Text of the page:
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In Advisory Vote, Ridgefield Finance Board Denies Early Library Referendum

In a vote that had little to no bearing on the ultimate decision, the Finance Board showed its disapproval of an early referendum in March.

Immersed in a heavy air of futility created by a disagreed-upon section of the Ridgefield town charter Tuesday evening, the Board of Finance discussed and ultimately refused the March 13 standalone referendum for a $5 million contribution to the library renovation earlier approved by the Board of Selectmen.

Besides that, though, nothing really changes.

With a vote of 3-2 against the early referendum -- Board Chair Dave Ulmer, Vice-Chair Paul Sutherland and Jill Bornstein opposed -- the vote has little bearing on what is to come, but the board held a lengthy discussion nonetheless regarding the details of the renovation and the implications of an early vote.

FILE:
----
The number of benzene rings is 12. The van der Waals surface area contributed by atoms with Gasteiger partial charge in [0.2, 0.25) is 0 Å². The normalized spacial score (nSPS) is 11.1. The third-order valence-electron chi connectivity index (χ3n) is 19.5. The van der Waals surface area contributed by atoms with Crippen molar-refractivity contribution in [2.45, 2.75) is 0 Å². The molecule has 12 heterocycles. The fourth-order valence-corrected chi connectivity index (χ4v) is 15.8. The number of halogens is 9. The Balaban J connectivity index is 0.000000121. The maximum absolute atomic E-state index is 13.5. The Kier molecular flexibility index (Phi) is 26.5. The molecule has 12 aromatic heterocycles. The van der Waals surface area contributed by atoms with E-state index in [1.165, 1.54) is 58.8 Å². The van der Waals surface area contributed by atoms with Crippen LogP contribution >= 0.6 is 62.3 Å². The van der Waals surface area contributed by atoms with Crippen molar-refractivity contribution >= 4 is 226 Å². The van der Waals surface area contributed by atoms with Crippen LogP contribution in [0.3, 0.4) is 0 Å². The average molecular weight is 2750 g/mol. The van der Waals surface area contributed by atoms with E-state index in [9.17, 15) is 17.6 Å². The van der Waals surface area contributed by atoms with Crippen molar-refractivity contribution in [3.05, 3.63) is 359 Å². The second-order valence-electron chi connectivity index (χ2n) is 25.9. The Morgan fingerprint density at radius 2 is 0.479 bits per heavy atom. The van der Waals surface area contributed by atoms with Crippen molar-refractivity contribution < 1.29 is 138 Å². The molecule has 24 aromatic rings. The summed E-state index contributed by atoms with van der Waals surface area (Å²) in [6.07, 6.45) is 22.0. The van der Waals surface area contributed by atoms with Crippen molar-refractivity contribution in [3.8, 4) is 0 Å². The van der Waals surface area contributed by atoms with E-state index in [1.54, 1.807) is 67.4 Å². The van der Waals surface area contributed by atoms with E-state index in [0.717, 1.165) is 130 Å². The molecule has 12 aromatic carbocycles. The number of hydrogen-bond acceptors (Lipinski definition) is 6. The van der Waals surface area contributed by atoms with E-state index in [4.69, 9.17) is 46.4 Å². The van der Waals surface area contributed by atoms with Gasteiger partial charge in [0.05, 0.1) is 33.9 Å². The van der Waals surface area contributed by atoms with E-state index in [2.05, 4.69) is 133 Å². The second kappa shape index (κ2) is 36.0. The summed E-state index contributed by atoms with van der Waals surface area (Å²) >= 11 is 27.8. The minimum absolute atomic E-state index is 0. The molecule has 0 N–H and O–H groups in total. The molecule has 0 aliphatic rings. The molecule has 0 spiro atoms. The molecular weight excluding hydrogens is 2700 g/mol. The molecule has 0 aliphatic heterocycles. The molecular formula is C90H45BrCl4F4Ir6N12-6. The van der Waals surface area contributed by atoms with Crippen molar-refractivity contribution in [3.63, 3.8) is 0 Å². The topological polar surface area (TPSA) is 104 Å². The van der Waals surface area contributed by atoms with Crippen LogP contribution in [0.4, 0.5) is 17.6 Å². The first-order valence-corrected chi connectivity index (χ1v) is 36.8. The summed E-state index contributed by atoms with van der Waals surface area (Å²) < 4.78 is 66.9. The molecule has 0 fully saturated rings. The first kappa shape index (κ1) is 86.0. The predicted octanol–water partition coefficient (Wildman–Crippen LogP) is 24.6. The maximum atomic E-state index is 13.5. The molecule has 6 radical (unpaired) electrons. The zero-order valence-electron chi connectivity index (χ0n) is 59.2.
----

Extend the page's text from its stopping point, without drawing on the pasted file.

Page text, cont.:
All five members at the table approved the agreement set forth by both the Board of Selectmen and the Library Board but disagreed about the timing of the referendum which is to take place roughly two months before the regular budget vote in May.

Despite their votes, all five members at some point showed concern for the implications of an early referendum.

Ulmer said, as others have before him, that voter turnout is something to think about.

"We can get up to 35 percent of the voters out in a regular referendum, and in a special referendum it can be about half of that," Ulmer said. "The more voters that approve this, the more comfortable we'll be with it."

Besides turnout, finance board members invoked the voters' experience as a reason to wait for the May referendum -- for voters to see the library renovation as one of many requests made by departments in Ridgefield, it would put the decision in context.

With the vote taking place two months before the rest of the budget, the library would stand alone as a separate capital item.

"The annual budget process is there to give voters a look at all the costs to the town," Bornstein said. "It belongs as a part of the budget process."